AUSTIN (KXAN) — As the world awaits the rollout of Pfizer and BioNTech’s COVID-19 vaccine — which could be authorized for emergency use as soon as this week — many Americans still say they are skeptical about taking it when they can.
About 4 in 10 Americans (39%) say they would definitely or probably not get a coronavirus vaccine, according to a survey from the Pew Research Center. While about half of this group said their minds could be changed once people start getting vaccinated, 21% of the other adult participants said more information would not change their mind.
But some U.S. employees may not get out of the vaccine simply because they have doubts.
Rogge Dunn, a Dallas labor and employment attorney, told CNBC many of his corporate clients are leaning toward making vaccines mandatory.
“Under the law, an employer can force an employee to get vaccinated, and if they don’t take it, fire them,” said Dunn.
Dunn says that some businesses, like one of his restaurant clients, think being able to say all of its employees have been vaccinated could be good for business.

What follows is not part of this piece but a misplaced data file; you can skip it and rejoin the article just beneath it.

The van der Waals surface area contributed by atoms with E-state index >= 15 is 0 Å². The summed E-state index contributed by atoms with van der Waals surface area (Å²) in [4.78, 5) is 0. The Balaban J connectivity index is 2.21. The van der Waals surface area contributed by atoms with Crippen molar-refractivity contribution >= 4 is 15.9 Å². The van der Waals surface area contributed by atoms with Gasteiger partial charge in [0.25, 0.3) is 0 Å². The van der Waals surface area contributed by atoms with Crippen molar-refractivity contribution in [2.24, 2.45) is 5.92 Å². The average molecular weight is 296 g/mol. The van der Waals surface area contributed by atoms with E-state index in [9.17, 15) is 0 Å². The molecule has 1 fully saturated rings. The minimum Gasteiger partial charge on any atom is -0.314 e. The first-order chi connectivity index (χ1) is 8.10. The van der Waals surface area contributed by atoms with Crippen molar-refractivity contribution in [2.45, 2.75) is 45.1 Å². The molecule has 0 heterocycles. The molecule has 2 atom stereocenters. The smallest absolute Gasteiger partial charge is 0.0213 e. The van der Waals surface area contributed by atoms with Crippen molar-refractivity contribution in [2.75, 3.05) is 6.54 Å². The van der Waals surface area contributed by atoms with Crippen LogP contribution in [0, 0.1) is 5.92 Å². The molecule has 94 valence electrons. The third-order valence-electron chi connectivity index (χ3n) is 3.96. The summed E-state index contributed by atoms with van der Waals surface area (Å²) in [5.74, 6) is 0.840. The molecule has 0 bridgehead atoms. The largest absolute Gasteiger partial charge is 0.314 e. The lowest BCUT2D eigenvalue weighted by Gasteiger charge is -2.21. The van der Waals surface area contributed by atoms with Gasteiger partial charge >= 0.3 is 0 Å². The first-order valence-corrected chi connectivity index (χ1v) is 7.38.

“They think it gives them a competitive advantage,” Dunn said.
While this may be more about luring customers than employee safety, it’s nonetheless within an employer’s right to require it, he said.
There would be exceptions, however. These would include workers who don’t want to be vaccinated due to medical reasons — protected under the Americans with Disabilities Act. If religious beliefs would be violated by vaccination, it’s possible an employee could be covered under Title VII of the Civil Rights Act of 1964.
Unionized workers may also be able to negotiate with employers.
The Pew survey also showed 71% of American adults think the worst of the outbreak is yet to come.
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